I have seen this identity on Wolfram mathworld and in a comment to another similar trigonometric proof: Prove that $\prod_{k=1}^{n-1}\sin\frac{k \pi}{n} = \frac{n}{2^{n-1}}$

I can't seem to find a proof to this identity online anywhere. What method is used to prove this?

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    $\begingroup$ with $q = e^{2inx}$ : $\displaystyle \sin(nx) = \frac{e^{i n x}-e^{-inx}}{2 i } = \frac{q^{n/2}-q^{-n/2}}{2 i } = \frac{q^{-n/2}}{2 i }(q^{n}-1) = \frac{q^{-n/2}}{2 i } \prod_{k=0}^{n-1} (q-e^{2 i \pi k / n})$ $\endgroup$ – reuns Jun 5 '16 at 13:50
  • $\begingroup$ @user1952009 You should post the comment as a really solid solution! Well done. -Mark $\endgroup$ – Mark Viola Jan 13 '17 at 15:00
  • $\begingroup$ reuns solution in the comment above is very elegant. A couple of notes: First a typo: $q=e^{2ix}$. Second, one can take the norm of both sides. Thirdly, for real $\alpha$ and $\beta$ we have $|e^{i \alpha}- e^{i \beta}|=|e^{i(\alpha-\beta)/2}- e^{i(\beta-\alpha)/2}|= 2 |\sin(\alpha/2 -\beta/2)|$. By exchanging $x$ with $-x$, signs work out. $\endgroup$ – Chris Judge Dec 26 '17 at 1:46

There is a nice argument based on Weierstrass products.

The sine function has its (simple) zeroes at $\pi\mathbb{Z}$ and

$$\frac{\sin x}{x}=\prod_{m\geq 1}\left(1-\frac{x^2}{n^2\pi^2}\right)\tag{1}$$ holds. The $\sin(n x)$ function has its zeroes at $\frac{\pi}{n}\mathbb{Z}=\left(\pi Z\right)\cup\left(\pi \mathbb{Z}+\frac{1}{n}\right)\cup\ldots\cup\left(\pi\mathbb{Z}+\frac{n-1}{n}\right)$, so by separating the zeroes according to their residue class $\pmod{\pi}$ and using $(1)$ and $$ \prod_{k=1}^{n-1}\sin\frac{k\pi}{n}=\frac{2n}{2^n}\tag{2}$$ your identity easily follows.

With a similar argument, you may check that your RHS and LHS have the same value at $x=0$ and by applying $\frac{d}{dz}\log(\cdot)$ to both sides you get two meromorphic functions with the same Eisenstein series, by Herglotz' trick.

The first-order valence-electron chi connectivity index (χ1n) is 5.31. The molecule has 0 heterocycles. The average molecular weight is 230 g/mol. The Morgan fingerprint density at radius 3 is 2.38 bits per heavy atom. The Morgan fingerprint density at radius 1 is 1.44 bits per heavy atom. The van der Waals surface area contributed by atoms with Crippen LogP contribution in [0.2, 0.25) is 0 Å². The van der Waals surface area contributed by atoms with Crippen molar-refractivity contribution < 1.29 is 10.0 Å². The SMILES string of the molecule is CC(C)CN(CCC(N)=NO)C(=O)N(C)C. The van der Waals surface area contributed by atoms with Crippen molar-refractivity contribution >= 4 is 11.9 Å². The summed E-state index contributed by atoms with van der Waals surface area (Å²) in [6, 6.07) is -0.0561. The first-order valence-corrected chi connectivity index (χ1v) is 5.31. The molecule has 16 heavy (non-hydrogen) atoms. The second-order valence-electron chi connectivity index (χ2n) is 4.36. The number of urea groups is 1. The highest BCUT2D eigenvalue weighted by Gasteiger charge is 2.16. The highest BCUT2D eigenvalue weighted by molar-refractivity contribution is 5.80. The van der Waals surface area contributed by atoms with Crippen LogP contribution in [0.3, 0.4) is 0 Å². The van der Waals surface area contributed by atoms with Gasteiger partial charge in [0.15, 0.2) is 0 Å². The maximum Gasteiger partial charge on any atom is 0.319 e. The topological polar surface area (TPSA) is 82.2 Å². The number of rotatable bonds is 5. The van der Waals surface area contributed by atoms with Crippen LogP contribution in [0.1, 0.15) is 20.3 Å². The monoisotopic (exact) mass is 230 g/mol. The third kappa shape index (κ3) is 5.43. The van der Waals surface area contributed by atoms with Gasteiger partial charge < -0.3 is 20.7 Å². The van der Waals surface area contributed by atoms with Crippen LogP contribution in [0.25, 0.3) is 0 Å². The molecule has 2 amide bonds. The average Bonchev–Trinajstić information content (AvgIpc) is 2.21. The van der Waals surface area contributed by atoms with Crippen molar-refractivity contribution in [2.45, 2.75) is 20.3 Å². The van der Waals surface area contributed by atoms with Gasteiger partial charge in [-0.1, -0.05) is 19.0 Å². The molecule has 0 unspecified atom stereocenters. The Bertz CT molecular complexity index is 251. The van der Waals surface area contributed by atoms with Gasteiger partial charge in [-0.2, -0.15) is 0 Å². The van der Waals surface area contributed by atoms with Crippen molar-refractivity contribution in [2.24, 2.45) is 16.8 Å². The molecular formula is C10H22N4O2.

• $\begingroup$ do you think you can reverse the process, and use my solution to prove the Weierstrass factorization of $\sin x$ ? $\endgroup$ – reuns Jun 5 '16 at 14:29
  • $\begingroup$ @user1952009: of course, it is possible to use exactly that approach to prove $(1)$, by proving $(2)$ and your claim by other means (roots of unity and Viète's theorem, for instance). $\endgroup$ – Jack D'Aurizio Jun 5 '16 at 14:35
  • $\begingroup$ sorry I didn't get your idea, once we proved the OP formula, what do you do next ? (knowing where are the zeros of $\sin$ and that they are of order $1$, but not using the Liouville theorem or such things) $\endgroup$ – reuns Jun 5 '16 at 14:40
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    $\begingroup$ @DurgeshTiwari: $(2)$ is a well-known identity. You may easily prove it by recalling that $2i \sin\theta = e^{i\theta}-e^{-i\theta}$. $\endgroup$ – Jack D'Aurizio Feb 22 '17 at 12:26
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    $\begingroup$ @DurgeshTiwari: you may write both the RHS and the LHS of OP's identity as infinite products, and they turn out to be the same infinite product. Have a look at Herglotz' trick - math.stackexchange.com/questions/581162/… $\endgroup$ – Jack D'Aurizio Feb 22 '17 at 12:33

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